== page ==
An organization subject to this legislation may also want more external management control over the process of data warehousing than one that is not.

While each organization differs, the degree that the desired management controls are recognized and incorporated into the arrangement, the better off the arrangement will be. This identification process is often easier said than done, for much of the power (particularly operational) is taken for granted when performed within the organization. When the process is moved outside the organization, the loss of control can become noticeable.

Striking a balance between the service provider and the organization can be an issue on its own.

Issues can be categorized into those relating to delivery of the service, and those relating to change. The latter are often the most difficult to incorporate into the agreement, because by definition they require some gazing into the proverbial crystal ball. Examples of change are those that relate to shifts in organizational priorities, the need for different information at different times, changing regulatory requirements, the introduction of new technology and decreases in available funding.

What should you expect from your advisers (including legal counsel)? Using the analogy of corporate counsel, there has been a shift in what is demanded of them. These changes are instructive from the point of view of what you might expect. Gone, in large part, are the days when lawyers were looked to as managers of the compliance process, and as providers of the straight forward day to day legal services required by the company. More and more, lawyers are expected to be part of the management team and engage in risk management, not just risk avoidance.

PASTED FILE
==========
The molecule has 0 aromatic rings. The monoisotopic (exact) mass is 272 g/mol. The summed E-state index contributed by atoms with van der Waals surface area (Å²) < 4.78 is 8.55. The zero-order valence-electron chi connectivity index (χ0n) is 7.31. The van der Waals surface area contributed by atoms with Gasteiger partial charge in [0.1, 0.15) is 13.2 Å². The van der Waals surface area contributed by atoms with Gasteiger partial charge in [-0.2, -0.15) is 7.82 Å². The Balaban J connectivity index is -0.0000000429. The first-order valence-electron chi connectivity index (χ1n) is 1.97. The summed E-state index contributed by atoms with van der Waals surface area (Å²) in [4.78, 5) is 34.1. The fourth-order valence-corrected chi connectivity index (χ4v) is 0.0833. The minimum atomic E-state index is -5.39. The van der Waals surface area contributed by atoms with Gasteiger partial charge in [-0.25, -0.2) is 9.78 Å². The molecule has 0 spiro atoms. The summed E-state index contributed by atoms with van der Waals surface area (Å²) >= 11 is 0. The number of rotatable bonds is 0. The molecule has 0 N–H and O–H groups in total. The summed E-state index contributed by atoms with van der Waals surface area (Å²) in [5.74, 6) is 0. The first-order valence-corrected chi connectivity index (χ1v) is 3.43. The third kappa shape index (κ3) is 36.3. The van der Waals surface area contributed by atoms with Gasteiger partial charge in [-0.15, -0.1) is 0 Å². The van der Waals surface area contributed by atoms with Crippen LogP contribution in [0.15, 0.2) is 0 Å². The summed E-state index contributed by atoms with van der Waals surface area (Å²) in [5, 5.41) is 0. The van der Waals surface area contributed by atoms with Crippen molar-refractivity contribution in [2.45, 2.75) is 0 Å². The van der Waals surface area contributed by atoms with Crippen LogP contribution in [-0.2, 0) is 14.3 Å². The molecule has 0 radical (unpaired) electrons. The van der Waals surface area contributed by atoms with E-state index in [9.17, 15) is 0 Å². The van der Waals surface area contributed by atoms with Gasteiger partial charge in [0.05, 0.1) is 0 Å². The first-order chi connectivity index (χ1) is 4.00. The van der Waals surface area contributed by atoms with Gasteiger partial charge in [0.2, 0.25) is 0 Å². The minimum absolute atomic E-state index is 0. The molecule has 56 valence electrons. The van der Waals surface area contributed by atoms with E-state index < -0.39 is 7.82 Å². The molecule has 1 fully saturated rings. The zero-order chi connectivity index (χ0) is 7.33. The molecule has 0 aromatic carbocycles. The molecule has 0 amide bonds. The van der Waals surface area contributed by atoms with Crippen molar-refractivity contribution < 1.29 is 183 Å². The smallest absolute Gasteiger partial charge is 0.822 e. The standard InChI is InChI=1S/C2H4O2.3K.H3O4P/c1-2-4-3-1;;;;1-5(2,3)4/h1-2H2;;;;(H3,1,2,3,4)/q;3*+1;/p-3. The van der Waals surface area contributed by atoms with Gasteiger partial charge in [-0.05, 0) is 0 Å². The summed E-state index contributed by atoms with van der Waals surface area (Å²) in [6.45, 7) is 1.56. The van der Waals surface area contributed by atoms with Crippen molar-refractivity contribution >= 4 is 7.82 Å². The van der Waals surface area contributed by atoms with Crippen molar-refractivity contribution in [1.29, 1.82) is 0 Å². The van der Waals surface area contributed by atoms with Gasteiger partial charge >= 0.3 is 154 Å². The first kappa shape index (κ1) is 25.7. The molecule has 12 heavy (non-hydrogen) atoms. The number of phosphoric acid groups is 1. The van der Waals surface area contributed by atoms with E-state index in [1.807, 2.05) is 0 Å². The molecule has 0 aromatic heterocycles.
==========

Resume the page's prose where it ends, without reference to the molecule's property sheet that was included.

The corollary to this is that an experienced lawyer should be able to help you anticipate management issues that you might encounter and suggest solutions reflecting not only a knowledge of the legal issues, but also an awareness of how the industry works. Seeking this advice during the decision making phase of the process, and before agreement is reached, may materially improve the quality of your project.

And just when it starts to look like you are finished, the task is then to devise structures that give the necessary legal control over the out sourcing process without unreasonably hampering the delivery of the service.





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The foregoing is not intended to constitute legal advice. You should contact your legal advisor about your specific legal problem.